A 2010 pipeline blast that killed eight people and destroyed 38 homes in San Bruno, Calif., could carry a massive price tag for Pacific Gas and Electric Co.
The California Public Utilities Commission earlier this week ruled that the utility company should pay a $1.4 billion fine, the commission’s largest-ever safety-related penalty.
Two administrative law judges found that PG&E committed 3,798 violations of state and federal regulations and standards covering the operation of its natural gas pipeline. The judges concluded that many of the violations continued for several years, resulting in more than 18 million days in violation.
Factoring in a previous ruling in which the commission ordered PG&E shareholders to pay $635 million for safety improvements to the pipeline, PG&E is facing more than $2 billion in penalties.
The commission’s $1.4 billion penalty, which is not final, would include $950 million to be paid to California’s General Fund; $400 million in pipeline improvements (the cost of which cannot be passed on to customers); and approximately $50 million for pipeline safety measures. The latter figure includes $30 million for the commission’s Safety and Enforcement Division to hire independent auditors, conduct emergency training and establish a centralized database to track location and use of salvaged pipe in PG&E’s gas pipeline.
The decisions of the administrative law judges will become final after 30 calendar days from Sept. 2, unless PG&E files an appeal or a commissioner requests a review.
While the commission estimated that the sum of PG&E’s penalties are more than $2 billion, PG&E asserted that the total financial impact could reach $4.75 billion, factoring in the costs of improving its natural gas operations.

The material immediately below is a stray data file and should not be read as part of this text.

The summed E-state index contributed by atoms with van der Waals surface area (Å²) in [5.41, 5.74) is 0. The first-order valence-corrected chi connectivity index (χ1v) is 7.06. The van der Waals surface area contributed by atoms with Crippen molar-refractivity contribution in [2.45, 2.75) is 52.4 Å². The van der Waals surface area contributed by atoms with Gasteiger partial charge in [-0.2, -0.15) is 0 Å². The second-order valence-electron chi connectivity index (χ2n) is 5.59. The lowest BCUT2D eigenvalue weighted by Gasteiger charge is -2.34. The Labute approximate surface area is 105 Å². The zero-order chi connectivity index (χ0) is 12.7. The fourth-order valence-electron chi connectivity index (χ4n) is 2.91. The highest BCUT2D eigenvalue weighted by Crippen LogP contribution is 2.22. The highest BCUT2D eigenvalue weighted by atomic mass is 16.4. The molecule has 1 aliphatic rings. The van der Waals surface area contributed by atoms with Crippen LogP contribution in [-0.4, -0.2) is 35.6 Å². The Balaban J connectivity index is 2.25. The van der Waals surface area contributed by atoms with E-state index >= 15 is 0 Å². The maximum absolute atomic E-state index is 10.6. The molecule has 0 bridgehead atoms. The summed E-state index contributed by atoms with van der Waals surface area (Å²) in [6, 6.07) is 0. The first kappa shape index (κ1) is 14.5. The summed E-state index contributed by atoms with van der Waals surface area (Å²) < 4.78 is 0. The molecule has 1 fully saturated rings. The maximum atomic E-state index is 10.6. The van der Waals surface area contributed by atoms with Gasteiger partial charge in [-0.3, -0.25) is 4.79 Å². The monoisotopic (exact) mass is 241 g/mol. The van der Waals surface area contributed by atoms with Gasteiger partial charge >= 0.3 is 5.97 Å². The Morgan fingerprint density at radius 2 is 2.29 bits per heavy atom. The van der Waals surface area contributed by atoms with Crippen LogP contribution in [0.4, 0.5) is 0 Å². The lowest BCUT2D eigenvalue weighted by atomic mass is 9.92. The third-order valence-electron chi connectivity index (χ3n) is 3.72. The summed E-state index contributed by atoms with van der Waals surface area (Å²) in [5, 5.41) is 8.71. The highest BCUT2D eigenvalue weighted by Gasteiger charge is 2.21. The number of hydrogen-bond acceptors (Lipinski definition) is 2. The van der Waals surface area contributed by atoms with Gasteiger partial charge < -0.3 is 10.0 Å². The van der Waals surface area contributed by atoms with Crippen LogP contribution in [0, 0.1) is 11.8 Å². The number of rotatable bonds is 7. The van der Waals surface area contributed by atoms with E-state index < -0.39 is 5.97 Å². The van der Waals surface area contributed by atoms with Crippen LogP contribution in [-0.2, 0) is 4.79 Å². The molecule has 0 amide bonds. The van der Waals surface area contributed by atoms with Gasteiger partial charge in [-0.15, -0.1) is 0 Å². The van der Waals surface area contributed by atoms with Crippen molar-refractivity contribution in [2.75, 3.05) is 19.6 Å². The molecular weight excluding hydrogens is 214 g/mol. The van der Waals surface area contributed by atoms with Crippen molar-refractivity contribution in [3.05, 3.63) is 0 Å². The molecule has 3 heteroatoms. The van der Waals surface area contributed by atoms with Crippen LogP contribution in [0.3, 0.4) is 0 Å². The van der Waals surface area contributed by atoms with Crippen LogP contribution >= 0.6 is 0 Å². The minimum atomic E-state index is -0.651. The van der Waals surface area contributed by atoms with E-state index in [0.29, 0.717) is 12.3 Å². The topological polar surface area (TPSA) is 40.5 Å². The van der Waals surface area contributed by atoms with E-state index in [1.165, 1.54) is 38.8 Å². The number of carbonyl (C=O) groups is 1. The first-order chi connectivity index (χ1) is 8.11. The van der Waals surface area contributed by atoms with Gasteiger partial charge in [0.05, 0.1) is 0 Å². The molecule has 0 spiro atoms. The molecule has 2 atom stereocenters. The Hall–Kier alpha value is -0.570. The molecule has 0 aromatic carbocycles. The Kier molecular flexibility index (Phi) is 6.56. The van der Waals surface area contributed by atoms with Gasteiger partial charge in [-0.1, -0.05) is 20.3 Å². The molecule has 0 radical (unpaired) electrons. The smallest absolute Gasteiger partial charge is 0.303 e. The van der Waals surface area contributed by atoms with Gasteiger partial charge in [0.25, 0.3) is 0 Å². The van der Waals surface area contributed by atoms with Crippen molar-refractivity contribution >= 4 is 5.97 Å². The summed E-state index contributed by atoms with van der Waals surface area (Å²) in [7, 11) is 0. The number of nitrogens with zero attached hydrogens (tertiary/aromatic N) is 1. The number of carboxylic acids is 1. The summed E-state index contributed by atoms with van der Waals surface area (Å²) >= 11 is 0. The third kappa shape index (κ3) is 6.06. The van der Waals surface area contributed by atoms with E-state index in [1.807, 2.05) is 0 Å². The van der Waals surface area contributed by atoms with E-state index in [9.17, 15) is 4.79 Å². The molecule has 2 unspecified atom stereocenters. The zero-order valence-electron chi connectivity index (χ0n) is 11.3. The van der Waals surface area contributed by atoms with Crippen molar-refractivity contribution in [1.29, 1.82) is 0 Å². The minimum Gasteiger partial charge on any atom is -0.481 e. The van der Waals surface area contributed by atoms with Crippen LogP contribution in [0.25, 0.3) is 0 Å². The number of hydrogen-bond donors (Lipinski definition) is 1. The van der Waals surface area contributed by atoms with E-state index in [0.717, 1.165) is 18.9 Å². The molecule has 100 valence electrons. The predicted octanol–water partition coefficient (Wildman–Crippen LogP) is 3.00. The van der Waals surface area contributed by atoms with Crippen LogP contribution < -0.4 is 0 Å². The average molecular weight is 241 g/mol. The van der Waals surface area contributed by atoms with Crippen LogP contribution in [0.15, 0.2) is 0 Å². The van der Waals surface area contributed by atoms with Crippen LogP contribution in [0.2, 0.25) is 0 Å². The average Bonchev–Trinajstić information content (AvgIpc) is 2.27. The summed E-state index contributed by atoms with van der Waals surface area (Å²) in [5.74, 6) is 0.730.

In a statement, PG&E Chairman and CEO Tony Earley said the company has “respectfully asked that the commission ensure that the penalty is reasonable and proportionate and takes into consideration the company's investments and actions to promote safety.”
“We've worked hard to do the right thing for the victims, their families and the community of San Bruno,” Earley said. “Beyond this, all of us at PG&E have committed ourselves to a goal to transform this company into the safest and most reliable energy provider in America. We’ve hired some of the best gas experts in the country to help guide this effort and supported it with billions of dollars in shareholder funding.
“We have made tremendous progress but we’re not done. We have more work to do and we won’t rest until it’s done and done right.”
In the wake of the pipeline explosion, PG&E said 3,500 company leaders have received safety training, and the company has installed new pipe, emergency shutoff valves and gas-leak-detection technology, among other safety measures.
The company said it has paid more than $500 million to the victims and their families, and has contributed $70 million to support the city of San Bruno’s recovery efforts.
Until the Sept. 2 ruling, the commission’s largest safety-related penalty was $38 million, levied against PG&E after a 2008 natural gas explosion in Rancho Cordova, Calif.